Shindell completed postdoc work at UCSD, University of Southern California and Harvard University. While at Harvard in 2015, he became aware of the position at the Smithsonian, for which his skill set was a nearly perfect fit. Shindell always expected himself to go into academia as a professor; working in a museum — especially at the Smithsonian — had not crossed his mind before. However, the position seemed to be a great match, and he felt compelled to jump on the opportunity.

After finding and applying to the position, Shindell received a job offer. Now, Shindell’s official title is Curator of the Planetary Sciences Collection at the Smithsonian Institution’s National Air and Space Museum. As one might expect, the position comes with several major responsibilities.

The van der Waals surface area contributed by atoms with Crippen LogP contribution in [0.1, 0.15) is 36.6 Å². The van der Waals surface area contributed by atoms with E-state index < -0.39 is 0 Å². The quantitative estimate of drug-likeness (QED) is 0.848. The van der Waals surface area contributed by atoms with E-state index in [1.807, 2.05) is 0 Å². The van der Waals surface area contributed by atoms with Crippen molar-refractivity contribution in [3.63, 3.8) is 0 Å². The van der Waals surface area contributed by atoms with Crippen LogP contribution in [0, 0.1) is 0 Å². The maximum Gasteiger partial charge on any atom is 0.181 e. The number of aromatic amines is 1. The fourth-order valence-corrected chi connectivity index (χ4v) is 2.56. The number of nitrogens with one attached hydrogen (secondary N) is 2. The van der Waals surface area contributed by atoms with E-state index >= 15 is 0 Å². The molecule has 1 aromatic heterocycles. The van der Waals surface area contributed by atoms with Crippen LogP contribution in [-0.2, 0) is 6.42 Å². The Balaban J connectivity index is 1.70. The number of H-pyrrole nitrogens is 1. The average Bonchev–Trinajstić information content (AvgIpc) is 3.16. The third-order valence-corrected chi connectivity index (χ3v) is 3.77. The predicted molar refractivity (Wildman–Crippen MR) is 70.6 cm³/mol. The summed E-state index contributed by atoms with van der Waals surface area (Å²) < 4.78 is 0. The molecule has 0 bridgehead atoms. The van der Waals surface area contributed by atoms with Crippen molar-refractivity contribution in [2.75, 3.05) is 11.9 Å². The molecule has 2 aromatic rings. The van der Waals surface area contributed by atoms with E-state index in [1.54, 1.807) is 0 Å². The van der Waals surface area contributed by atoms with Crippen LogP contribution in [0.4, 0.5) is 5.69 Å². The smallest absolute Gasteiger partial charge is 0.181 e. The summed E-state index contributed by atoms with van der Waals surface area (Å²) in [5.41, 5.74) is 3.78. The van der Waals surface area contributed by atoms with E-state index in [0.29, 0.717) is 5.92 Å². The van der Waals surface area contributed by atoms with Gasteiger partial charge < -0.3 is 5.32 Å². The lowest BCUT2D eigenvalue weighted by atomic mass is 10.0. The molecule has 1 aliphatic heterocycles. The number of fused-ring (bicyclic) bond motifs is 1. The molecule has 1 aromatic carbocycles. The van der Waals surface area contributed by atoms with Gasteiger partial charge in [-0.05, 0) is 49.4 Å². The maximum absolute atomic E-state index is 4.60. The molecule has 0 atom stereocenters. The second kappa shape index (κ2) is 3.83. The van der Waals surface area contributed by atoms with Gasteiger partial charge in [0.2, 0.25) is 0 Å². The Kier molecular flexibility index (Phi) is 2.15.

“Everything in the museum that’s related to planetary science and solar system exploration is the stuff I’m now responsible for,” he said. “So, all the rovers and the space crafts that we have on display — pretty much everything except for stuff related to human space flight is in my collection now.”

Beyond maintaining the collection, Shindell wears many hats on the job — from research and writing to public outreach, exhibition design and beyond. And that’s part of why he loves it.

Speaking on the value of his education from ASU in the biology and society program, Shindell gave credit to the mentorship and extra-curricular academic pursuits of his undergraduate years. He said these were what sparked the passion in him to continue down the path of education toward a doctorate, a move that got him where he is today.

“ASU absolutely laid the groundwork for what I do now,” said Shindell. 

Parker Shea

Student Writer and Reporter, College of Liberal Arts and Sciences